Fishermen in La Boquilla; marker, pen and colored pencil on paper; 36×29 cm, 2015
I had the opportunity to meet and interview the talented young Artist, Illustrator/ Visual Storyteller from New York, Sarah Shaw, who during her stay in the city of Cartagena de Indias for several months inspired her to make a play, with an exhibition currently showing in New York , which it was opened a few days ago.
Let’s know a little about Sarah:
S.S: My name is Sarah Shaw, and I’m from Maine, the most northeastern state in the United States. In 2010, I graduated from art school in New York, and ever since, I’ve been teaching in various countries and working on my own art and illustration projects.
A.S.B: How did you end up in Cartagena?
S.S: I arrived in Cartagena in 2013 to work with the United States Peace Corps. I was placed in the corregimiento of La Boquilla, and my main project was to collaborate with English teachers in the local secondary school. However, I also led photography camps with groups of students in various pueblos and collaborated with other teachers in the school, including the art and ethics teachers.
View of the gallery at my recent solo show
A.S.B: What was your experience like in the city?
S.S: Cartagena is a city of contrast, and as an expat, I had the privilege of bouncing between two worlds: the majestical city center with foreign restaurants, cultural events and air-conditioning, and the lower-strata communities, where there’s always life in the street, motos racing by, and champeta blasting from the tiendas. Working in the local secondary school and living with a host family were very challenging, but I’m grateful to have connected with so many people in the community. The heat, colors and energy of the city still inspire me.
A.S.B: What did you like the most?
S.S: Besides the friends I’d made, I really enjoyed living near the beach. In the morning, I used to jog barefoot along the beach towards Las Americas, watching the sunrise, and greeting the same people who also enjoyed the calm morning ambience. On the weekends, I’d often meet up with friends, eat lunch and go swimming. At school, the beach often became a classroom for countless video and photography projects with students.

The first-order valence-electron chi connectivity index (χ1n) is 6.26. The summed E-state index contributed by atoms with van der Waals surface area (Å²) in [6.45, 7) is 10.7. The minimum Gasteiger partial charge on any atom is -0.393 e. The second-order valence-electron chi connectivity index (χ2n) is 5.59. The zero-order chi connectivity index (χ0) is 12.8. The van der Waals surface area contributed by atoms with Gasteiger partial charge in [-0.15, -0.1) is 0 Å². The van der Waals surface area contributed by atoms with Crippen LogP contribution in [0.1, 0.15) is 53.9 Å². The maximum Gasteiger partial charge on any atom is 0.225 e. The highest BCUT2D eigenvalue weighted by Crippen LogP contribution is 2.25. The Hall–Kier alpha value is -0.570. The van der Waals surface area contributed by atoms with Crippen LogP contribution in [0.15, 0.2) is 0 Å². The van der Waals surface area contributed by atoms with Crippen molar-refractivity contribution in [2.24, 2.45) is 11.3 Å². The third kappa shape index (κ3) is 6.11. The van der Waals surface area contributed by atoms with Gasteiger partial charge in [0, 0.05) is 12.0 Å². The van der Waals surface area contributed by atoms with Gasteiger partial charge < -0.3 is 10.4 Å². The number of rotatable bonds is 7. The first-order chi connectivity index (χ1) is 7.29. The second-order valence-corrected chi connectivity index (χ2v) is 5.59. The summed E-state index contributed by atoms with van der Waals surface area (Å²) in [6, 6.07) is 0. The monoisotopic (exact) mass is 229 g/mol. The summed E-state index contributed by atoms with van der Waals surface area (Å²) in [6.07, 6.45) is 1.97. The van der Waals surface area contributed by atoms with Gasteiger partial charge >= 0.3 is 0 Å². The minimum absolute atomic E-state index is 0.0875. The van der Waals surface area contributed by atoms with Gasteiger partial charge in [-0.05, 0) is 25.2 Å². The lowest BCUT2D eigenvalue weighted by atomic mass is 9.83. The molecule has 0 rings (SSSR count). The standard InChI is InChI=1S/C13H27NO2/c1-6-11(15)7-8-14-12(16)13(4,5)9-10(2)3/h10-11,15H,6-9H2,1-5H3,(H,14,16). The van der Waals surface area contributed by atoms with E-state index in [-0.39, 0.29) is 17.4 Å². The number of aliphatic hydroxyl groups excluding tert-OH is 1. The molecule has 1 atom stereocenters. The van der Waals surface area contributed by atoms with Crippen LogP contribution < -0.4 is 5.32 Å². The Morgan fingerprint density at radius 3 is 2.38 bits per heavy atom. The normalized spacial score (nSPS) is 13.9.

I also learned to embrace the chaos– people on the coast are great at improvising and going with the flow. There’s an abundance of smiles, laughs and jokes. I like how people value quality time with their family and friends. And I miss the constant music and dancing!
Girl Working at the Tienda; marker, pen and colored pencil on paper; 61×46 cm, 2016
A.S.B: How were the colors of Cartagena de Indias?
S.S: The colors of the Caribbean inspired my choice of materials and style. I used art markers and pen to document my colorful surroundings, from the exteriors of houses to everyday fashion. I incorporated at least a few bright hues, like fuchsia, turquoise, and florescent yellow, in almost every drawing.
A.S.B: How many illustrations were based on the city?
S.S: I illustrated at least 30 full-color scenes from Cartagena and it’s surrounding pueblos, as well as many other small sketches and comics.
A.S.B: What’s your favorite?
S.S: My favorite illustration is “The Watermelon Vendor.” This drawing is based on a scene from a nearby pueblo, where a young vendor was whatsapping on her smartphone while waiting for customers beneath a crumbling structure. The irony of the situation reminded me a lot of my experience living and working in La Boquilla.
At my recent solo show “Sarah Shaw: Drawing + Teaching on Colombia’s Caribbean Coast.”
A.S.B: What inspires you about the city?
S.S: In Cartagena, I found inspiration in the hot, tropical climate, where people tend to congregate in front of their homes to catch the slightest breeze and socialize with their neighbors. In my neighborhood, kids would run barefoot through the small alleyways, and vendors would roam along the beaches and dusty streets, offering a small cup of coffee or fried snack from their cart. As a foreigner, I was intrigued by those simple, habitual activities. I sought to narrate my daily interactions with the people in my community and the space around me, highlighting positive aspects of Colombia’s Caribbean coast.
A.S.B: Tell me about some exposure you got from these works.
S.S: Recently, I had an opportunity to exhibit my illustrations, comics, sketches and selected student photography in a solo show at my alma mater, Pratt Institute, in Brooklyn, NY. You can see some photos from the show’s opening here:
and check out more images of my work on my website: www.saraheshaw.com
and instagram: www.instagram.com/saraheshaw .
The Watermelon Vendor; marker, pen and colored pencil on paper; 36×29 cm, 2015
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Alejandro Salgado Baldovino (A.S.B)